As professional scholars in a range of disciplines in the humanities and social sciences with expertise in American and Southern cultures, we are equipped to comment on the assumptions, stereotypes, and historical and cultural circumstances that have contributed to systemic problems in our policing and criminal justice systems. We wish to remind readers that Walter Scott’s killing is not a new outrage. Our state and our nation have a long and well-documented history of wrongdoing against people of color by police and government officials who have not been brought to justice. Sadly, many whites have seen these acts as justified. Years after having participated in the murder of African Americans (the 1876 Hamburg Massacre), Ben Tillman continued to boast about the killings on the floor of the U. S. Senate. During the century after the Civil War, of the thousands of lynchings recorded, many occurred publicly while government officials stood idle or even participated. In 1955, the murderers of 14-year-old Emmett Till were acquitted by an all-white jury after lawyers told them, “Every last Anglo-Saxon one of you has the courage to free these men.”

These historical facts are a few of many examples we might cite. More recently, statistics collected by our own law enforcement agencies have shown that a much higher percentage of our citizens of color are being stopped by police, just as Mr. Scott was, for traffic violations. Mr. Slager’s attorney has noted the police department’s quota of three traffic stops per shift. A local interracial organization, the Charleston Area Justice Ministry, has collected accounts of many of its members of color who have been stopped, and has joined the NAACP and the ACLU in calling for a public and independent audit of police practices in Charleston County, North Charleston, and Charleston. Even the North Charleston City Council has now voted to create a “Citizen’s Advisory Commission on Community-Police Relations.” However, many in our community are concerned that this gesture will not guarantee greater transparency or accountability in the city’s police practices.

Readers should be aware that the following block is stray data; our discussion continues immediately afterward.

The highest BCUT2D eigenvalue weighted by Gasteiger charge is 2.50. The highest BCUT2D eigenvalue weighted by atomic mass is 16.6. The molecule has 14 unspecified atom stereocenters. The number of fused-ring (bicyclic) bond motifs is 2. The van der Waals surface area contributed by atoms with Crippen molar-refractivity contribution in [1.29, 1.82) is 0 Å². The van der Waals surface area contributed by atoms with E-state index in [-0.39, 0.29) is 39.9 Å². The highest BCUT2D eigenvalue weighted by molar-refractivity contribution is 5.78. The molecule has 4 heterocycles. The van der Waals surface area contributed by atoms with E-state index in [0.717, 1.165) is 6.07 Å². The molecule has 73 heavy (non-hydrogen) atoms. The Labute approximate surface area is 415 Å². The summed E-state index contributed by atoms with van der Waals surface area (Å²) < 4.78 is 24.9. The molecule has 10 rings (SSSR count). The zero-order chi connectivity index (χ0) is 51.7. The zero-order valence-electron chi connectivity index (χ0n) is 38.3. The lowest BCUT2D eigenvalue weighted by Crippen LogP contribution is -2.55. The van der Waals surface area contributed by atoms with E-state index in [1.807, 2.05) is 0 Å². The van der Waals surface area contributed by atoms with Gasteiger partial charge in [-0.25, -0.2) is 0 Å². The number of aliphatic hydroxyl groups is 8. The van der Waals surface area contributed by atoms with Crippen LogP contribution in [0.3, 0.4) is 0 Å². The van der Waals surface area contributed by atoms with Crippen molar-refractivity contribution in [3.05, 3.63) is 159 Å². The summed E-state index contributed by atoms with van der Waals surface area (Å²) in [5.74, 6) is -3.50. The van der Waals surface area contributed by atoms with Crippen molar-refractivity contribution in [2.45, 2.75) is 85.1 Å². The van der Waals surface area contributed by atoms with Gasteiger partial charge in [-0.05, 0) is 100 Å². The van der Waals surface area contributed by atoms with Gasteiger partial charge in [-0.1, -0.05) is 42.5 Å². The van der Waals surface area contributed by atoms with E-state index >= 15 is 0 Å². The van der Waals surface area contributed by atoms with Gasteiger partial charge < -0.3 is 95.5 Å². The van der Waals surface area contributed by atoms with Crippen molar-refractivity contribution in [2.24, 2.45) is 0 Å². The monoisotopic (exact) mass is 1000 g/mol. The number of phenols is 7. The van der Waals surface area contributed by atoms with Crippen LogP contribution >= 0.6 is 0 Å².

Our academic expertise compels us to conclude that concerns about the Slager trial are thoroughly and sadly justified, and that the systemic problems this case has exposed will not be solved when the trial is over. We urge our fellow citizens and our elected officials to listen to the concerns being voiced and to take actions that will contribute to greater justice and safety for all residents of our communities.

Julia Eichelberger,PhD, Director of Southern Studies, CofC
Simon Lewis,PhD, Director of African American Studies, CofC
Vivian Appler, PhD, Theatre Studies
Mary Battle, PhD, History
Richard Bodek, PhD, History
Kristi Brian, PhD, Anthropology and Women’s and Gender Studies